By commanding votes, of 90–2 in the House and 24–1 in the Senate, Tennessee lawmakers last night placed a bill on Governor Bill Haslam’s desk to crack down on the horrid practice of animal fighting, by making it a class A misdemeanor to attend a fight or to bring a child to one. Those lopsided votes, along with the barbaric and indefensible nature of the criminal activity, might leave the impression that this was an easy fight – but it’s been anything but that.
I spoke this morning with our Tennessee state director, Leighann Lassiter, to congratulate her. She reminded me that we told her in her job interview seven years ago that upgrading the anemic penalties for cockfighting in the state was a top legislative priority. But for these past seven years, a small group of powerful legislators has thwarted the efforts of Sen. Bill Ketron, R-Murfreesboro, and Rep. Jon Lundberg, R-Bristol – our indefatigable and skilled champions – to upgrade laws so weak that some of the biggest cockfighting pits in the nation operate there.
More than a decade ago, cockfighting was a felony in Tennessee, but lawmakers repealed the strong penalties. The weakened law left state and local law enforcement with mere $50 penalties for people who attend the fights, and no penalties at all for people who bring kids to these spectacles of violence and illegal gambling.
In The Bond, I wrote about an FBI raid on a cockfight in 2005 in Cocke County, where a cooperating witness for the federal government noted that there were “approximately 182 cock fights at the Del Rio cockfighting pit in a single evening,” and in each fight “between $2,000 and $20,000 was gambled by the spectators.” Another cooperating witness “observed a girl approximately 10 years old with a stack of $100 bills gambling on several different cock fights.”
We saw plenty of other large-scale fights throughout the state, and if the federal government didn’t intervene in such instances, there was a good chance the cockfighters would ply their hobby and business without a serious concern. The U.S. Drug Enforcement Agency broke up a cockfight in Cumberland County in 2008 that was run by the Gulf Cartel, a drug trafficking operation in Mexico, underscoring the link between animal cruelty and other forms of very serious illegal behavior.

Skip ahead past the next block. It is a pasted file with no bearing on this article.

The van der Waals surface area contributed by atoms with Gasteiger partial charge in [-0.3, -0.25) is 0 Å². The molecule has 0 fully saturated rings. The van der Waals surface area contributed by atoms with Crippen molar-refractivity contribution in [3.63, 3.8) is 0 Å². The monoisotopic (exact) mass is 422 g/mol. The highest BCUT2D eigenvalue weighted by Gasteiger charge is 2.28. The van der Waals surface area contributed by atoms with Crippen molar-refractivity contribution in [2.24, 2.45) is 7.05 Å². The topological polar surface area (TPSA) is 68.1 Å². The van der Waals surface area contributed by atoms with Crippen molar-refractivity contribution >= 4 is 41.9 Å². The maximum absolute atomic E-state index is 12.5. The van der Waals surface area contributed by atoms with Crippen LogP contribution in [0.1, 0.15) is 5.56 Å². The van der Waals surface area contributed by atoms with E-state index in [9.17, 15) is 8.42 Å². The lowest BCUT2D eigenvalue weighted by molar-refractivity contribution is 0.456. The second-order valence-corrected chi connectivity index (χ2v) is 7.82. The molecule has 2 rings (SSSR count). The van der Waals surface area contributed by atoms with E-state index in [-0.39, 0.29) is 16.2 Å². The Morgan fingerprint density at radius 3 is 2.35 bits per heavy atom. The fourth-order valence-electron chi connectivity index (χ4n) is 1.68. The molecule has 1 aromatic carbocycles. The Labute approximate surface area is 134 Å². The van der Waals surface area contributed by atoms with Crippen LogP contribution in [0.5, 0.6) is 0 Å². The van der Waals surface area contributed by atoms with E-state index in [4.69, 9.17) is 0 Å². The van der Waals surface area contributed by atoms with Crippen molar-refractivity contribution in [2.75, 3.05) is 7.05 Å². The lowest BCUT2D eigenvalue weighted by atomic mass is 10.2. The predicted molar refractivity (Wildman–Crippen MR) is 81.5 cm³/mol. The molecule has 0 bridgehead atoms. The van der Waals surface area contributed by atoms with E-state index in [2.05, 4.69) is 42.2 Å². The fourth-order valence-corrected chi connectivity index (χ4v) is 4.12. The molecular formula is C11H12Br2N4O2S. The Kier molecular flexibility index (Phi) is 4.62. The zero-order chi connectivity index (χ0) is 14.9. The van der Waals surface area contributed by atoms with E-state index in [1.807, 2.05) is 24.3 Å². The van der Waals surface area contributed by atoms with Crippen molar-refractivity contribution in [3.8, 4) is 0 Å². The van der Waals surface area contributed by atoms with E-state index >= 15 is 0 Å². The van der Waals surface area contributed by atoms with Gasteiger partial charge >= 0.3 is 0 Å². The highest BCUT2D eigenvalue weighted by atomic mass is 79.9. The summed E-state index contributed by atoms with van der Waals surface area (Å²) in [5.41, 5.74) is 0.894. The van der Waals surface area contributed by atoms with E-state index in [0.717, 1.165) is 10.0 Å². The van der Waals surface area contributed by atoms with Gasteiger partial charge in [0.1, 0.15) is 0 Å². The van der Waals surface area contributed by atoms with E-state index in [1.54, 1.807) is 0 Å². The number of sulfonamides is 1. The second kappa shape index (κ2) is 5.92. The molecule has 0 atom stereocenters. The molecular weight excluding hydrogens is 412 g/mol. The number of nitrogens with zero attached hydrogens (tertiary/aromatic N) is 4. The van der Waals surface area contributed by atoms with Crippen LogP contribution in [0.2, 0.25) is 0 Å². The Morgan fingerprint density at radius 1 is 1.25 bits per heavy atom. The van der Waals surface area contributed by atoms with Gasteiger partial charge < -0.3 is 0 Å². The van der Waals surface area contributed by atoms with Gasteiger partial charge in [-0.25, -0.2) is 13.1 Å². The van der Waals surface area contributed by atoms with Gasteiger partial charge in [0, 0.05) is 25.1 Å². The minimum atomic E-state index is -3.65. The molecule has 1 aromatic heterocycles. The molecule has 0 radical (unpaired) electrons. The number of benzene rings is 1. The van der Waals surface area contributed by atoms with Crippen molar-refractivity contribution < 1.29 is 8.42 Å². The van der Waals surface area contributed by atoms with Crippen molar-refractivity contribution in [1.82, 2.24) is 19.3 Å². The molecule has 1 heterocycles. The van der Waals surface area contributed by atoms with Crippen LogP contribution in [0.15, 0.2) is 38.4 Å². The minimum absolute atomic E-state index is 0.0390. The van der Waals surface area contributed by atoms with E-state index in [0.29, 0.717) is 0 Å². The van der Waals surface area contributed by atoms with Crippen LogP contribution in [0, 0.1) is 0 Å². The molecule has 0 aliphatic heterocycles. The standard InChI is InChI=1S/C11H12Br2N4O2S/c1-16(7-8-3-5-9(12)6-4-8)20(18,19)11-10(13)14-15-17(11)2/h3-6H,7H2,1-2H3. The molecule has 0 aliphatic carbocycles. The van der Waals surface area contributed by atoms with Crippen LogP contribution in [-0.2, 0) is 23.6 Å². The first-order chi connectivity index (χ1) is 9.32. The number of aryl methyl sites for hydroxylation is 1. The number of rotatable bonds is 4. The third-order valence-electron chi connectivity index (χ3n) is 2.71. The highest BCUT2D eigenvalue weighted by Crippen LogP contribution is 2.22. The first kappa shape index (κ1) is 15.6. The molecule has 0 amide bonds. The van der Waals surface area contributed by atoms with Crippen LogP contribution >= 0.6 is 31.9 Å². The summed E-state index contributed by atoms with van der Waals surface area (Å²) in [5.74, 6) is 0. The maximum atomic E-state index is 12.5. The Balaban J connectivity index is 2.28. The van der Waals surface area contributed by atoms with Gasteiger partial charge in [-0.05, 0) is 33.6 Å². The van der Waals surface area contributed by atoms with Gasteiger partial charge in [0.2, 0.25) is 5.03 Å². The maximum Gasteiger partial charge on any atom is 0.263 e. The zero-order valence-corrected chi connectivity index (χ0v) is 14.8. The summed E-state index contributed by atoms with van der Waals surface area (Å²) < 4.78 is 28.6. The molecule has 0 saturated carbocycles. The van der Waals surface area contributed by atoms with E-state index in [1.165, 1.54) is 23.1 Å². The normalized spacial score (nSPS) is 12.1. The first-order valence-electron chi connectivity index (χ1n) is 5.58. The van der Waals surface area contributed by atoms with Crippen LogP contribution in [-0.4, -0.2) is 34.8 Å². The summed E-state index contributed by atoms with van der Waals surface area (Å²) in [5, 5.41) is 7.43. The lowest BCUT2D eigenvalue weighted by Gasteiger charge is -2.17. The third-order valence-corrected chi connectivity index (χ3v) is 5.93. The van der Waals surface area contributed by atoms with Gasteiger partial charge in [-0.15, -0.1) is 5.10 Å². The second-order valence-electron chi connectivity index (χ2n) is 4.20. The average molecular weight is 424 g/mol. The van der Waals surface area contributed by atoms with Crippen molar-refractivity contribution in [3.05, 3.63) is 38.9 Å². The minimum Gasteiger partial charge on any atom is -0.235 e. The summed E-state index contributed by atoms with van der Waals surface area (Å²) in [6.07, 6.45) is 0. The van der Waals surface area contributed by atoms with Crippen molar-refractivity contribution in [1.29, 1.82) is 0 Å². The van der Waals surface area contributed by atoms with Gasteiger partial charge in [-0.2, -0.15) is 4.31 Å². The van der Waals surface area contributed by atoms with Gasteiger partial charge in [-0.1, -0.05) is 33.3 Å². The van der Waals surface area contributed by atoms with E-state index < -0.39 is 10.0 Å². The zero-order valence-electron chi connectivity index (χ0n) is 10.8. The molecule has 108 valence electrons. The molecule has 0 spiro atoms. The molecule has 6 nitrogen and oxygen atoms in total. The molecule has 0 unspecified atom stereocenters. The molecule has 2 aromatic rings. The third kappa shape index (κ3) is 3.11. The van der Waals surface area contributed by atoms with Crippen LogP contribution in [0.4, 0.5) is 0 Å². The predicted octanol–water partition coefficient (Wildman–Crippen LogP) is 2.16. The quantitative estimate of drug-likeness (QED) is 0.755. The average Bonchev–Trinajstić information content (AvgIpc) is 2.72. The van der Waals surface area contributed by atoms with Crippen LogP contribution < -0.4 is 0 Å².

Finally, we’ve now broken through the logjam in the state legislature and we expect Gov. Haslam to sign the legislation. This is the same governor who two years ago very courageously and decisively vetoed an ag-gag bill designed to suppress and criminalize exposure of horse soring, puppy mills, and factory farming practices. Special interests pushed the bill after The HSUS’s undercover investigation exposed vicious cruelty by walking-horse trainer Jackie McConnell to Tennessee Walking horses. McConnell had been injuring the feet of the horses – a practice known as soring – in order to win ribbons at events. The state rallied around the idea of killing the ag-gag bill, and it was a great example of what The HSUS and other animal welfare groups, family farmers, newspaper editorial boards, and others can do when we unite.
This year, we received an enormous assist from Dr. Russell Moore, the leader of the Southern Baptist Convention’s Ethics & Religious Liberties Commission, and the Tennessee Sheriffs’ Association. It was crucial to have the support of faith leaders and law enforcement, and we would not have prevailed but for their sincere and good-hearted efforts. They argued what we argued: that cruelty is a moral crime against animals but also an act that undermines the health and vitality and virtues of every community
As I’ve written about before, we have methodically worked to upgrade penalties for malicious acts of cruelty throughout the nation, including for dogfighting and cockfighting crimes. That work happens brick by brick, and with last night’s House vote on HB 962, we fortified the legal foundation against animal cruelty.